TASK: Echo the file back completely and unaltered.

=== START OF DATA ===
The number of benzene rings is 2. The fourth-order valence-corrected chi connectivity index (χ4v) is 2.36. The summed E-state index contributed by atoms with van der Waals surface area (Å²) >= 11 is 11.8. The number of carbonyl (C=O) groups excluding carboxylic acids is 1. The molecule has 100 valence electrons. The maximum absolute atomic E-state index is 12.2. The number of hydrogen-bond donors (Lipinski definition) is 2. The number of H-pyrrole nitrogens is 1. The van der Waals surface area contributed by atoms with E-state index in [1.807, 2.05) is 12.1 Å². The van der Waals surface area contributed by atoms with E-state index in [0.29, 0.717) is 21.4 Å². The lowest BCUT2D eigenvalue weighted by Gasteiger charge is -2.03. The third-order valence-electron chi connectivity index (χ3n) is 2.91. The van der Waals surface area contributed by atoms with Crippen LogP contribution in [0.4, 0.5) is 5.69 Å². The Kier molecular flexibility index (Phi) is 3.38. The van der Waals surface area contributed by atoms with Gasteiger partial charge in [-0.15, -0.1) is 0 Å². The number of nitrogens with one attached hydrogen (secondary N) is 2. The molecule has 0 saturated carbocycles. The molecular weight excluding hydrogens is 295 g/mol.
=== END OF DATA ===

The number of benzene rings is 2. The fourth-order valence-corrected chi connectivity index (χ4v) is 2.36. The summed E-state index contributed by atoms with van der Waals surface area (Å²) >= 11 is 11.8. The number of carbonyl (C=O) groups excluding carboxylic acids is 1. The molecule has 100 valence electrons. The maximum absolute atomic E-state index is 12.2. The number of hydrogen-bond donors (Lipinski definition) is 2. The number of H-pyrrole nitrogens is 1. The van der Waals surface area contributed by atoms with E-state index in [1.807, 2.05) is 12.1 Å². The van der Waals surface area contributed by atoms with E-state index in [0.29, 0.717) is 21.4 Å². The lowest BCUT2D eigenvalue weighted by Gasteiger charge is -2.03. The third-order valence-electron chi connectivity index (χ3n) is 2.91. The van der Waals surface area contributed by atoms with Crippen LogP contribution in [0.4, 0.5) is 5.69 Å². The Kier molecular flexibility index (Phi) is 3.38. The van der Waals surface area contributed by atoms with Gasteiger partial charge in [-0.15, -0.1) is 0 Å². The number of nitrogens with one attached hydrogen (secondary N) is 2. The molecule has 0 saturated carbocycles. The molecular weight excluding hydrogens is 295 g/mol.